Te Ohonga offers a significant awakening

By Ian Wards | 15 February, 2024

Te Ohonga: The Awakening
Brett Rangitaawa, Ngake and Whātaitai, 2023, bronze. Wellington Museum – Te Ohonga: The Awakening.

Contemporary Māori artists from Te Upoko o te Ika a Māui are giving aroha to undocumented taonga in Te Ohonga: The Awakening, a new exhibition at Te Waka Huia o Ngā Taonga Tuku Iho Wellington Museum.

The process of developing the exhibition opened our eyes to the cultural value of taonga in our collection, and also to the respect, deep knowledge and skill exhibited by the artists who responded to them. I co-curated the show with Toi Māori Tātai Taura Dr Anna-Marie White (Te Ātiawa), the driving force behind the exhibition. Anna is incredibly passionate and knowledgeable about toi Māori and I was privileged to ride in her slipstream through the development of the exhibition.

This is a unique collaboration between Wellington Museum, Toi Māori Aotearoa and 19 contemporary artists and artist collectives working in Māori creative hubs throughout Te Upoko o te Ika (the Wellington region). The artists were invited to manaaki the taonga collected by the community minded, Martinborough-based businessman George Pain (1846-1937) throughout his life. His widow Mary donated these taonga to Wellington City Council in 1946, and they came into Wellington Museum’s collection in 2004.

Te Ohonga: The Awakening
Te Ohonga The Awakening is at Wellington Museum 9 December to 1 April.

Like many taonga collected by Pākehā in the late 19th /early 20th century, the history, stories and whakapapa of these taonga were not documented, leading to them sitting silently in our storage site for almost two decades. Museum staff, including myself, often feel frustrated that these histories were not recorded. This is partly a reflection of late 19th century Pākehā thinking, where taonga Māori were incorrectly perceived as curios, objet d’art or relics of a dying warrior race. The idea of keeping detailed records of their cultural use was probably not top of mind for George Pain.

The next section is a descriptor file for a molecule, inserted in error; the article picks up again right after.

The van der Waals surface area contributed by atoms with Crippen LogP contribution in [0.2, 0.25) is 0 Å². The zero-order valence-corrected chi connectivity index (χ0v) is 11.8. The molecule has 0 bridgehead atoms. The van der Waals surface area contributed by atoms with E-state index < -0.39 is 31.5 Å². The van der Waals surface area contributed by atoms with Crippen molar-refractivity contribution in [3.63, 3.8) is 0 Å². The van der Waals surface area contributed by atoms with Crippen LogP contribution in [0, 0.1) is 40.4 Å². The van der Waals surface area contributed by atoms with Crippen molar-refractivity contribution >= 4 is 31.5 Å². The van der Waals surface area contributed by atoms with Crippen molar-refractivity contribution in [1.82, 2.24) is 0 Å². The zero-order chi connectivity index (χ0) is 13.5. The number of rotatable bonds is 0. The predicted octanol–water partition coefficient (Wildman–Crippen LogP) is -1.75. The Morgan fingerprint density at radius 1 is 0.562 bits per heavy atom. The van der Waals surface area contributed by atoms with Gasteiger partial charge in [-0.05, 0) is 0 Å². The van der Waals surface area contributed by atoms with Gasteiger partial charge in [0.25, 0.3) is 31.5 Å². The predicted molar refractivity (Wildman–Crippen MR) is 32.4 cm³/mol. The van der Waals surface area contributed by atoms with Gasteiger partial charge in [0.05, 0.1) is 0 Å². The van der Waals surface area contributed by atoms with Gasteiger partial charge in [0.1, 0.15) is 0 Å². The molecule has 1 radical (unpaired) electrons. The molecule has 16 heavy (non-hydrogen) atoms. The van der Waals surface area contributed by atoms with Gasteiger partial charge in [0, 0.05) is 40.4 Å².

More broadly, museums are products of late 18th century European imperial expansion. They were developed to showcase cultural and natural history material, following the scientific thinking of the time. Wellington Museum, being a relatively young museum, does not have too much imperial baggage, but we do have the George Pain collection to grapple with.

We are grateful to the artists who dedicated their time, passion and energy to this project, creating exquisite new works in a wide variety of media and practices, full of depth and meaning that awhi (support, embrace) these taonga. We filmed and interviewed many as they created their work, capturing the expert knowledge imbued in their artistry, their kōrero with the original makers of the taonga, and the insights they provided about the George Pain collection. You can see these poignant interviews, in the exhibition and on our website.

We opened the exhibition with an uplifting powhiri and later, over a cup of tea I heard that George Pain’s grandnephew Dennis Gibbs had come to the opening of his own accord. Dennis was overjoyed to see the care and respect being given to these taonga and to George Pain’s legacy, bringing the story full circle.


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